What Would It Take to Make a MRSA Vaccine?

If you accept that MRSA, drug-resistant staph, kills up to 19,000 people per year in its most virulent forms, and causes at least 7 million primary-care and ER visits per year — and there’s no reason to doubt either of those estimates, which were published in the Journal of the American Medical Association and the Archives of Internal Medicine — then it’s reasonable to ask: Why can’t we prevent it?

I wrote a book on MRSA, immersing myself for several years in thousands of medical-journal articles and hundreds of patients’ stories, and when I surfaced from all that, I had the same question. Why don’t we have a vaccine against MRSA? How hard could it be?

The answer, as it turns out, is: surprisingly, heartbreakingly hard.

In the current issue of the international journal Nature, available in print and on the web today, I take a deep dive into the state of research into the possibility of a MRSA vaccine. Turns out, people have been trying for several decades now, but the wily, infinitely adaptable bacterium S. aureus — a bug that, thanks to its millennia of evolutionary history with us, bristles with defenses against our immune systems — has frustrated all attempts.

So far, anyway. The point of the story is to tell the tale of Dr. Robert Daum, who identified the first recognized cases of community-associated MRSA in the 1990s, and who thinks he has a new, even heretical idea, for a MRSA vaccine.

Over the past 10 years, as MRSA has become resistant even to last-resort antibiotics, several pharmaceutical companies have launched research programmes for vaccines, some with Daum’s input. But Daum contends that they underestimate the enemy by relying on the standard immunological approach of triggering the production of protective antibodies. Instead, he advocates a strategy that stimulates T cells, part of a different branch of the immune system. It is an ambitious proposal and not all infectious-disease specialists are convinced that it will work.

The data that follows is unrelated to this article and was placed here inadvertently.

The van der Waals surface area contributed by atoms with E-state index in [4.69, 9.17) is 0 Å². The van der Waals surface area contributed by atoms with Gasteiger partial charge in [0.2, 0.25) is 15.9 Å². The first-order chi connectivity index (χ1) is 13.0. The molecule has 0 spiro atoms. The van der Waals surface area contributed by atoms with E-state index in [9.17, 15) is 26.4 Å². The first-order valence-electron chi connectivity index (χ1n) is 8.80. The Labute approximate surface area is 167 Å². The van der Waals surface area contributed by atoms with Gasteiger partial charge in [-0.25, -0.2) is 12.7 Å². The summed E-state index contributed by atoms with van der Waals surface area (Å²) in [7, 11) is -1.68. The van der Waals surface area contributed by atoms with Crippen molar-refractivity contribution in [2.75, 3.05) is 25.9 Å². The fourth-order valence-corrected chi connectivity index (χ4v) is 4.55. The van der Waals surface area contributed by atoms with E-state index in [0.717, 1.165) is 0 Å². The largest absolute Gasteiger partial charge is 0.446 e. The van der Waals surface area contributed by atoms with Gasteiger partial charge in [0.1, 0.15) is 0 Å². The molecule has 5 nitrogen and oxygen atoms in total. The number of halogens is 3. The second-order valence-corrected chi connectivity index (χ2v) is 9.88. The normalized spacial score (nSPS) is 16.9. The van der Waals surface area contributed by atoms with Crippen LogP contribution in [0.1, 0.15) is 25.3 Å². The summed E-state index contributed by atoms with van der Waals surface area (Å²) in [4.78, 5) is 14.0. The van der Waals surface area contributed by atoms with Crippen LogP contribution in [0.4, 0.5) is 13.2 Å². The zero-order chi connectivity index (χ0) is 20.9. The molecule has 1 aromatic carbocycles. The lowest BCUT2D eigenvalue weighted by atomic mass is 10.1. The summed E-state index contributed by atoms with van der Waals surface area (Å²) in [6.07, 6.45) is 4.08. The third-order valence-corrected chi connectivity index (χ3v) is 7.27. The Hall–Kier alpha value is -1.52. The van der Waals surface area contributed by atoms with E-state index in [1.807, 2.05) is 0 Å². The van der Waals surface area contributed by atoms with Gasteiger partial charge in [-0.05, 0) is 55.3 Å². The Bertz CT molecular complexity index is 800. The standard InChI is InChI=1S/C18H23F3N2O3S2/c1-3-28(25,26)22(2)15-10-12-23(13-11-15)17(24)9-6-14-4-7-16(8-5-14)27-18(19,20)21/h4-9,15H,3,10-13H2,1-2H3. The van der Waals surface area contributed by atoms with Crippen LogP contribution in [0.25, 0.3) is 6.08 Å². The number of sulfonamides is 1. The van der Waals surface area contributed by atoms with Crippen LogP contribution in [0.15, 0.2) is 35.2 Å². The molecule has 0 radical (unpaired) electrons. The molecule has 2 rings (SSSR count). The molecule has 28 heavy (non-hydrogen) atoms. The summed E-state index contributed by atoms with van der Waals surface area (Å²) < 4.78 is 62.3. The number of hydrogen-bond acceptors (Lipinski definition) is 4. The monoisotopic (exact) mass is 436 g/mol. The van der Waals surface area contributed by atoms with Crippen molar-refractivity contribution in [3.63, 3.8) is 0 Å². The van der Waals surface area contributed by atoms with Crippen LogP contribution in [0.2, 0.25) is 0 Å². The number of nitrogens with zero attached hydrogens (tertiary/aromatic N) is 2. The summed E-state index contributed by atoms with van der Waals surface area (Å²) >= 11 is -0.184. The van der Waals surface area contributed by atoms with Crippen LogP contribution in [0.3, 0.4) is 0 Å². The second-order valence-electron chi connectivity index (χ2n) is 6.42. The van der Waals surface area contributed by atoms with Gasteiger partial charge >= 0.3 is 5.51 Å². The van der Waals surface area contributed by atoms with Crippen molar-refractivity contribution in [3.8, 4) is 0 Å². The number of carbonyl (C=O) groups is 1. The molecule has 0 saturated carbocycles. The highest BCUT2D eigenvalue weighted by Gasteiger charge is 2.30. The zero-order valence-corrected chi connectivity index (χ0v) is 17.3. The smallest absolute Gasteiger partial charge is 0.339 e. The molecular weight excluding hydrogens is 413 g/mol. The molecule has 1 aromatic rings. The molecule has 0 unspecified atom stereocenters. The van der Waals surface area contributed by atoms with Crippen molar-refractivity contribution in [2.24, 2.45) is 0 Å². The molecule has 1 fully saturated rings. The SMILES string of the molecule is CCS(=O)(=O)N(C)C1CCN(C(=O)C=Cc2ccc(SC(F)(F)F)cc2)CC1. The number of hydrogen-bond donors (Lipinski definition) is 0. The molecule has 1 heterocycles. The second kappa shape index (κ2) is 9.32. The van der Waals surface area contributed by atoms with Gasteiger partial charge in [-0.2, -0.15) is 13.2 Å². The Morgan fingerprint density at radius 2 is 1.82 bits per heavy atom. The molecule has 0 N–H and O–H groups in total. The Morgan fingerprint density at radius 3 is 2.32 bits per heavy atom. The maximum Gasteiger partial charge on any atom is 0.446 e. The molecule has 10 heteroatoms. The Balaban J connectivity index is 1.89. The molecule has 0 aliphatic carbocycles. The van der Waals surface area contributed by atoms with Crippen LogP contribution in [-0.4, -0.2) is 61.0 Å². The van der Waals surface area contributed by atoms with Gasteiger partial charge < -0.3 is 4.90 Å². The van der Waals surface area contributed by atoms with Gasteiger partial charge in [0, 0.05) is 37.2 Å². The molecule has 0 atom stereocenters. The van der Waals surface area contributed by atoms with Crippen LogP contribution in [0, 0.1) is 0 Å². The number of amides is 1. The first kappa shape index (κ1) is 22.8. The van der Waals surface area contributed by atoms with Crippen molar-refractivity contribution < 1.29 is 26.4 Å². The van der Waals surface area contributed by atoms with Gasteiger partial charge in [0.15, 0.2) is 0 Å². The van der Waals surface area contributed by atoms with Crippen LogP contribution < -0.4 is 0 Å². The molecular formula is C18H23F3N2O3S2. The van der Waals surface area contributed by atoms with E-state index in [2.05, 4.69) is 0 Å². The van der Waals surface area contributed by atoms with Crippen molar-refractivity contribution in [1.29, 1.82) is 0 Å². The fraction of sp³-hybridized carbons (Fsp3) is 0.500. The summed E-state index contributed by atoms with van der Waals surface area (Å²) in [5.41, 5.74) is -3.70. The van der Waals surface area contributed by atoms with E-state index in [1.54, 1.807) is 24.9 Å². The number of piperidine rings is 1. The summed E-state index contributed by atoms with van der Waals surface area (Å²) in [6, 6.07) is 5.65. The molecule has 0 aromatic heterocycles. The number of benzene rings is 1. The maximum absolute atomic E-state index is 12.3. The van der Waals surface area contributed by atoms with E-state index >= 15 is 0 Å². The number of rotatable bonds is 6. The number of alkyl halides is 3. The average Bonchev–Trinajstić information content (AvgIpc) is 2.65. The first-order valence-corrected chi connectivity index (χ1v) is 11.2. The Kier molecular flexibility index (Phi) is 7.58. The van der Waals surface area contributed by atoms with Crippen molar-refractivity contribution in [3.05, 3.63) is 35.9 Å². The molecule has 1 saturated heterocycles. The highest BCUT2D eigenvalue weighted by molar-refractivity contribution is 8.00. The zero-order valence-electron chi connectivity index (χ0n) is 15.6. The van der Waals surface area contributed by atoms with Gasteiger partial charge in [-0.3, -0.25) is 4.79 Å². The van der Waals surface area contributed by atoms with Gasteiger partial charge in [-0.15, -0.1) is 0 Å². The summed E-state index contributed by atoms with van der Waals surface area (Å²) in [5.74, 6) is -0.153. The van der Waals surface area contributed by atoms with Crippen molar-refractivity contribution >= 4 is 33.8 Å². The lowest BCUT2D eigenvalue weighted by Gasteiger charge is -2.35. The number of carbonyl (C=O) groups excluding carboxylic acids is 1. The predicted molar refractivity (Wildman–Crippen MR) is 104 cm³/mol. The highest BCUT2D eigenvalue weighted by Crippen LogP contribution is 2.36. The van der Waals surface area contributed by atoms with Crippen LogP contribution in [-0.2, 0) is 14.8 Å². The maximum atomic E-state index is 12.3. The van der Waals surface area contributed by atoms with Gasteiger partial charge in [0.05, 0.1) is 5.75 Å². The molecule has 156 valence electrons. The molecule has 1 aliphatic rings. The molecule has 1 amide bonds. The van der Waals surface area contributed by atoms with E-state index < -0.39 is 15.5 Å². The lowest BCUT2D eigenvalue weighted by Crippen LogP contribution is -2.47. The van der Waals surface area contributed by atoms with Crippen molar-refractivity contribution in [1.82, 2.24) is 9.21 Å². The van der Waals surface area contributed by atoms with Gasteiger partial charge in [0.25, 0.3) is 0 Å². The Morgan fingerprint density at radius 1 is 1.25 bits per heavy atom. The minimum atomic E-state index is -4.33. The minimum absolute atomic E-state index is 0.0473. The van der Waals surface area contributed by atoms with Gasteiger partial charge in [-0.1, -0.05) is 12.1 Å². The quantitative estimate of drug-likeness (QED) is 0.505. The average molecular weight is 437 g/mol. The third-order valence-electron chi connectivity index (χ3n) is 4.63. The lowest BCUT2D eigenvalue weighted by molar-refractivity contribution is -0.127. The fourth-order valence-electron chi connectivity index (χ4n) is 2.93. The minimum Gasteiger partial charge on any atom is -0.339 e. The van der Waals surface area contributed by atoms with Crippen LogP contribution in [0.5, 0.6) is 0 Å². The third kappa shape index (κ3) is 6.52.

The idea that Daum and his team have, to base a vaccine on stimulating Th-17 lymphocytes and production of interleukin-17, is in such early stages that they are still doing basic science, and at least 5 years from even a Phase I formula. But it is one of the few truly new ideas in staph-vaccine immunology, and it is based on an early-phase vaccine that stimulated Th-17 in mice and has gone on to commercial development. The originator of that vaccine, Dr. Brad Spellberg, is now collaborating with Daum. (Constant readers may remember Spellberg as the author of Rising Plague, about antibiotic resistance and failures of drug development.)

Even if the Daum group’s hypothesis works, it probably won’t be enough; they may have to consider combining whatever formula they achieve with traditional antigen-antibody approaches, or other new ideas such as interfering with binding of antibodies by protein A. And that’s not even mentioning the hurdles that would lie in wait for any new vaccine in a society that is increasingly suspicious of them.

From his 20-plus years observing MRSA’s extraordinary rise — along with the crash in development of new drugs — Daum thinks it’s worth a try. “We can’t treat this,” he told me. “We have to prevent it. Vaccines prevent disease better than any anti-infectives ever could.”

I hope you’ll take a look.

Cite: McKenna M. Man vs. MRSA. Nature 482, 23–25 (02 February 2012) doi:10.1038/482023a



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